Astronomers locate 11 Galaxies facing Lonely Future

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It’s a first for researchers to have discovered a number of runaway galaxies that managed to find a place away from their original homes. The galaxies have been thrown away from their galactic clusters because of gravitational turbulence. Discovery News has reported that 11 homeless galaxies have been identified by Igor Chilingarian, an astronomer at the Harvard-Smithsonian Center for Astrophysics, and Moscow State University, and his fellow astronomers.
They stumbled upon the discovery while reviewing publicly available data collected by the Sloan Digital Sky Survey and the GALEX satellite for compact elliptical galaxies.
“These galaxies are facing a lonely future, exiled from the galaxy clusters they used to live in”, said Chilingarian. Findings of the new discovery have been published in the paper in the journal Science.
Chilingarian and Zolotukhin said that their original goal was to identify new members of a class of galaxies known as compact elliptical. These are small groups of stars larger then star clusters, but not larger than typical galaxies. They managed to identify nearly 200 previously unknown compact ellipticals. Of them, 11 were lonely and were located at a good enough distance from any clusters.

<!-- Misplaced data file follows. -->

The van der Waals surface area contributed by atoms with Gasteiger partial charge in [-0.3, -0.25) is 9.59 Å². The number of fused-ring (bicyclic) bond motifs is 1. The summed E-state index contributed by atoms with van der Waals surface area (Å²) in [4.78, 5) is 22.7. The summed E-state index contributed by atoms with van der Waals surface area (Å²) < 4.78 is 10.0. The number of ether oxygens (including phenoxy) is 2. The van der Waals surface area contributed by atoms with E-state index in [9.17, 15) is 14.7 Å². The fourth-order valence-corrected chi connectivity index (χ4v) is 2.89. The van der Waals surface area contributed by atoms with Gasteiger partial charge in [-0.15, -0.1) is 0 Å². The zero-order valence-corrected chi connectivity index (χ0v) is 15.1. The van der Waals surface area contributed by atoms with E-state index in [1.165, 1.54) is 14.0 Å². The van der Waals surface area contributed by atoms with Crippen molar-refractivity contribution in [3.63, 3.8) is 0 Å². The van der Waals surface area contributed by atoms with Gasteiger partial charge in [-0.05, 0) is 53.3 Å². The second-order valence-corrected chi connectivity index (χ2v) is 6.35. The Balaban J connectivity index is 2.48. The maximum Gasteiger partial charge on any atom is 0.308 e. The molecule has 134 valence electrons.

The discovery left the researchers surprised, given the previous elliptical that had been found were all located in clusters. The newly found galaxies were learnt not to be isolated only, but moving at a pace faster than those in clusters.
The researchers were of the belief that the reason behind the small size of these galaxies was them being stripped of their stars by other larger galaxies.
According to Chilingarian and Zolotukhin, an object becomes a runaway after attaining traveling speed faster than escape velocity, which does not allow it to ever return to its place of origin.